But adding more of those wells could damage the karst before the mine even gets a permit for expansion.
"There's a Catch-22 here," Sanchez said. "Because if you put in the number of wells necessary to characterize the system, then you're causing a lot of disturbance to the formation and to the groundwater flow paths. And the level of risk associated with that type of characterization would not be acceptable either."
Seriously disturbing the karst by digging could also create sinkholes. Ron Cohen said water flowing through underground caves and channels provides structural support.
"You disrupt that flow, you drain that water," he said, "And … suddenly the surface will subside and you'll form this hole in the earth."
Another source of concern is the mine’s proximity to the Colorado River. The current site is slightly more than a mile uphill from the river – whose water is a driving force behind life in the western United States.
Limestone extraction, unlike some other types of mining, does not tend to create toxic byproducts. However, experts say the fluids needed to run heavy machinery and dust kicked up by trucks could find their way into nearby water.
That is acknowledged in RMI’s proposal to the BLM, which cites "the interaction of stormwater runoff with sediment, fuel, or oil" as the "only potential source of polluting materials." The proposal tallies more than 60 vehicles that could be part of mining operations. The list includes heavy equipment such as bulldozers and excavators, as well as "30-40 offsite haul trucks" and a footnote explaining that even more trucks could be brought in temporarily as needed. RMI predicts the road leading to the quarry, the Transfer Trail, could see as many as 450 trips each day with haul trucks coming to and from the mine site.
Trucks and equipment used at the mine will require fueling and regular oil changes, potentially swapping out gallons of lubricant a few times each week, said Ron Cohen. That same equipment will likely push dust into the air, which could settle as sediment in nearby bodies of water.
RMI’s proposal includes extensive plans to mitigate dust and sediment-carrying runoff and outlines measures to prevent and contain spills.
Cohen said such plans are integral to any mine’s ability to reduce its environmental impact, but even comprehensive plans can fall short.
"You can, while doing mining, minimize the potential impacts to the environment and people," he said. "But it doesn't mean you can eliminate all of the potential problems 100%. There are some things that just due to physics and chemistry that are going to mean that there are some effects of the mining operation."
Environmentalists have flagged a slew of other potential impacts that might be found in the BLM’s study. Juli Slivka, conservation director at the Carbondale-based nonprofit Wilderness Workshop, said her concerns also include disturbances above ground.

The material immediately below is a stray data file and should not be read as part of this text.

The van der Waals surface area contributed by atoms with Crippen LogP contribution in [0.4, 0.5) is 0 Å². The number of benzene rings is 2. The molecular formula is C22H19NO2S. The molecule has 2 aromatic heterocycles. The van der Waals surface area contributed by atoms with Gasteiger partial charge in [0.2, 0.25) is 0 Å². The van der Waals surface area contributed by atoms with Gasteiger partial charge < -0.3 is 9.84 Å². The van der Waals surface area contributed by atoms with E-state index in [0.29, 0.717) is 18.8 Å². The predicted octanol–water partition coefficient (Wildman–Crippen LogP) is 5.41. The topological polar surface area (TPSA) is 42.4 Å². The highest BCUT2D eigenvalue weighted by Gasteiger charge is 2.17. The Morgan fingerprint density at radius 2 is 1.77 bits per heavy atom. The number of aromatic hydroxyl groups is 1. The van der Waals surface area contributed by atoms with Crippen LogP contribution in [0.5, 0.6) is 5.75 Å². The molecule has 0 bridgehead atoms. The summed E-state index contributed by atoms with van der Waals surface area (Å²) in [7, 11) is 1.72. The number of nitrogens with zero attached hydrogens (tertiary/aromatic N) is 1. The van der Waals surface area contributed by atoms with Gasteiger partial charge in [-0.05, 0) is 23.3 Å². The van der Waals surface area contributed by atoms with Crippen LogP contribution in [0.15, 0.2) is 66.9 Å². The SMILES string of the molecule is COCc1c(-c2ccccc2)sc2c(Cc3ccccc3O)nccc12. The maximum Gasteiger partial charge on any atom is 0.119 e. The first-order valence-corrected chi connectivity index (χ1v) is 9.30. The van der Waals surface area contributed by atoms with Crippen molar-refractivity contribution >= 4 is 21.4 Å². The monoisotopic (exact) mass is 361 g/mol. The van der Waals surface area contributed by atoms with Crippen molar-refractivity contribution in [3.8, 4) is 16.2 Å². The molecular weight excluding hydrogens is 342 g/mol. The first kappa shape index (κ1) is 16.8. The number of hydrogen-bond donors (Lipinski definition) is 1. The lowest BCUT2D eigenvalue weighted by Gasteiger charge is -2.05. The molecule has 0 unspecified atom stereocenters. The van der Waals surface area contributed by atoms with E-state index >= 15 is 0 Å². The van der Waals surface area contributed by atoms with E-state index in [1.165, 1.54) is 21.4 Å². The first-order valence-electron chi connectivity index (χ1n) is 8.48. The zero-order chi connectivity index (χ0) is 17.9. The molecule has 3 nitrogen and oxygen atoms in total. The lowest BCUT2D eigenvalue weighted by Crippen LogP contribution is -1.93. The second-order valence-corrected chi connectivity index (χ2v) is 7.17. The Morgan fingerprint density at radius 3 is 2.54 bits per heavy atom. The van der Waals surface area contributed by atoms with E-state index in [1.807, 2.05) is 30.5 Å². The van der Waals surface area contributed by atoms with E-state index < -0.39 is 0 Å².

"That's just decimating the habitat," she said. "Removing trees, vegetation, and transforming a relatively wild landscape into an industrial zone. Those impacts would be just the complete destruction of any wildlife habitat that exists there."
Slivka cited declining elk populations in the region as a reason to sustain that habitat.The extent of the proposed mining site’s importance to animals and plants will be assessed as part of the BLM’s environmental study.
Slivka’s doubts about the mine echoed a sentiment shared by many of its opposers. This mine, she said, is not appropriate for this specific site.
"We certainly don't see ourselves as opposed to development across the board," Slivka said. "We live and work in the West ourselves and appreciate jobs too. We’re concerned with development in places where it can have irreparable impacts to our public lands and to our communities and to resources that we all cherish and rely on together."
Wilderness Workshop plans to play an active role in the public comment portion of the EIS process. The BLM accepts comments on a draft of its findings, and advocacy groups often use that window as an opportunity to point out things the agency might have missed, or not studied adequately.
Slivka asserts the Trump administration proposed a number of rules to "short circuit" that period and diminish the role of public comment. She is optimistic that a BLM under the Biden administration will take environmental review more seriously.
"That gives me reason to believe that public comments will be heard and listened to," she said. "And that the BLM will do a very good job of listening to the public, taking all of our concerns into consideration, certainly taking any science or data we're able to provide into consideration."
The Environment Foundation, funded by the employees of Aspen Skiing Company, made the series "Digging Deep: What Does RMI Mean For Glenwood Springs?" possible through a grant to Aspen Public Radio.
Pueden encontrar la versión en español aquí.